Professor Agba Salman
MSc Pharma Course Director
T: +44 (0)114 222 7560
F: +44 (0)114 222 7501
I am a Professor at the University of Sheffield. My research interests are diverse within this constantly growing area, ranging from mechanisms of granulation to particle breakage and particle–wall interaction studies. My research centres mainly on understanding mechanisms in granule formation, use and break up. The overall aim is to apply a scientific understanding of the process at different length scales to improve the final granule quality, hence enabling new, novel industrial applications and improvements in mechanical granule properties.I am the chairman of the Agglomeration Working Party of the European Federation of Chemical Engineering, and a committee member of the IChemE Particle Technology Subject Group. In addition to research activities I serve as a consultant in granulation in the pharmaceutical, chemical, enzyme, and food industries. My group is also proud to host the 7th International Granulation Workshop in 2015 in Sheffield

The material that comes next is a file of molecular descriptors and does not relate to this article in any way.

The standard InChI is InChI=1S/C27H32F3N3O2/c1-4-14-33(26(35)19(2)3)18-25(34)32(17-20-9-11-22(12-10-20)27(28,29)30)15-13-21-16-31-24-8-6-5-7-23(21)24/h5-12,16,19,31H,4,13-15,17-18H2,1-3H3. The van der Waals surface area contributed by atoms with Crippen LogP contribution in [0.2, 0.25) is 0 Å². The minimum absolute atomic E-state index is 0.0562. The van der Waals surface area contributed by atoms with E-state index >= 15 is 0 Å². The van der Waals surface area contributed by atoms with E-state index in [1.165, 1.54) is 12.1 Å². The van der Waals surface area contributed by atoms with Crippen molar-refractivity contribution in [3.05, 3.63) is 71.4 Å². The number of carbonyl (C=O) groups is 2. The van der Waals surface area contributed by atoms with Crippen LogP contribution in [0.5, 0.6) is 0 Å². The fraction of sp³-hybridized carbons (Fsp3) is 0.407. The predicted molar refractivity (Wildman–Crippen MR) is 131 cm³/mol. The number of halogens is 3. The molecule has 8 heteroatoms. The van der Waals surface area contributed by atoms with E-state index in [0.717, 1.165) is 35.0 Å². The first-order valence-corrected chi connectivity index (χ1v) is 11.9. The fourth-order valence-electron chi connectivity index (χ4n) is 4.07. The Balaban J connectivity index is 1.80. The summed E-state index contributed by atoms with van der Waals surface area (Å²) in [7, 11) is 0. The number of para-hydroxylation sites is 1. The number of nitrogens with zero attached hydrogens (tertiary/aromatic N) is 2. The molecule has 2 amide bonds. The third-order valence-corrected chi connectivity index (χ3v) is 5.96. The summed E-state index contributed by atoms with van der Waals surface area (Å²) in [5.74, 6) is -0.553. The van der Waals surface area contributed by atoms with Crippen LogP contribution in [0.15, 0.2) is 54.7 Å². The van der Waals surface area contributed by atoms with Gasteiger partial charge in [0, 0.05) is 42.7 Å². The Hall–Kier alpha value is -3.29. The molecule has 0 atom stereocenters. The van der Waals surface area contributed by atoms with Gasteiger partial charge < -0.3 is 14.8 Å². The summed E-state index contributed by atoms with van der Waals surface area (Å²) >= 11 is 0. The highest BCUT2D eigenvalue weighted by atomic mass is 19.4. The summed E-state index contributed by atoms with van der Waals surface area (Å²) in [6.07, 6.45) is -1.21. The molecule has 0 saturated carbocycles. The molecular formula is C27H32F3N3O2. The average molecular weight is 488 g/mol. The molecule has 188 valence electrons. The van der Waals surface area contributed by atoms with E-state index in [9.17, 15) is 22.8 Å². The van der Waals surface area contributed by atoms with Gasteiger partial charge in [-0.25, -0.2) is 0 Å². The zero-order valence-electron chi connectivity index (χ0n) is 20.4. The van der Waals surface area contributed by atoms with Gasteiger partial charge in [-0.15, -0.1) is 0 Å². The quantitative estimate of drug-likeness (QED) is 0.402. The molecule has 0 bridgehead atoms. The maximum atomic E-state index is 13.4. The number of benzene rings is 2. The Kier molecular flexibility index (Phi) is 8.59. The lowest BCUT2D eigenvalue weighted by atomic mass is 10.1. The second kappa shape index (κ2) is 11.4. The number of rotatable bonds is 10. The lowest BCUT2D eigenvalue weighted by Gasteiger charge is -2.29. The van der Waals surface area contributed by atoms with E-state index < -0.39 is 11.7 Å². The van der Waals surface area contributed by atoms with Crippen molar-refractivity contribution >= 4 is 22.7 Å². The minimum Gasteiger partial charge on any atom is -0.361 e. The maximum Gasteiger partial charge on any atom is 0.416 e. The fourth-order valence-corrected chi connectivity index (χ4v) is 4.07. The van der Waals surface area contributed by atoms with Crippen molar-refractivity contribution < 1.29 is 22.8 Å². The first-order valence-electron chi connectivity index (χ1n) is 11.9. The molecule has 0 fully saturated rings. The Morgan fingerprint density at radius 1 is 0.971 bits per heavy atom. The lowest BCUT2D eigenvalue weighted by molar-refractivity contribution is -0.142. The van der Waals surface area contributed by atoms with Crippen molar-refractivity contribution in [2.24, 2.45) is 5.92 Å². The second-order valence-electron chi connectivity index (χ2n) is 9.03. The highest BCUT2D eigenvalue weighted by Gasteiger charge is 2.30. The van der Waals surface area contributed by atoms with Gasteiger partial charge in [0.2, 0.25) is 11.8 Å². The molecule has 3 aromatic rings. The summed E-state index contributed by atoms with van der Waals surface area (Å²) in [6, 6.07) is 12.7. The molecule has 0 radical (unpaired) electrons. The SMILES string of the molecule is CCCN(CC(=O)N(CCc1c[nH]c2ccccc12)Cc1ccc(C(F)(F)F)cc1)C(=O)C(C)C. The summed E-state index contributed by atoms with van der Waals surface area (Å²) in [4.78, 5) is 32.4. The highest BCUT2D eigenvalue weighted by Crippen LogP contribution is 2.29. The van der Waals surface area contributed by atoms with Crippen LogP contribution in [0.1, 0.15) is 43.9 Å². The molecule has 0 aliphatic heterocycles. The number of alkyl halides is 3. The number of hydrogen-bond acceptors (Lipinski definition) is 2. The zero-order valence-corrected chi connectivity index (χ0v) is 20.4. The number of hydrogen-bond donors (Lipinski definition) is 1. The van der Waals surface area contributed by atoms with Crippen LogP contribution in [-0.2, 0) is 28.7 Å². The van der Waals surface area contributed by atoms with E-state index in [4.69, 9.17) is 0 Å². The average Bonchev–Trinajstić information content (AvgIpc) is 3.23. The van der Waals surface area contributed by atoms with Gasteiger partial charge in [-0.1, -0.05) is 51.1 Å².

The modern granulation process I work with is used in many industries to manufacture a wide range of products such as detergent, fertilizer, pharmaceutical tablets etc, and is extremely rich in its intellectual challenges.
My research strategy is centered on improving granule product quality, by linking the early stage of the granulation process with new equipment design, and in developing on-line monitoring systems. This approach also covers the mechanical characterization/modeling of the granules at different stages of the granulation process. Since the interactions between particle and solid equipment walls influence the particulate process, experimental and theoretical work has been developed to give more detail about these interactions.
Research in this area focuses on methods both encouraging and avoiding particle breakage and highlighting the differences between static and dynamic failure mechanisms in many different types of processes and particles.
I also lead more diverse projects, including the development of a "large" particle capable of sensing its own environment including temperature, pH and the aerodynamic forces.
This 2 cm diameter smart sphere has the capability to receive wireless commands and also store the data continuously in its internal memory. This has proved particularly useful for studying conditions within a washing machine.
In addition, I am currently involved in a project looking at scaling within the oil industry and how methodologies can be developed to avoid this persistent and disruptive problem.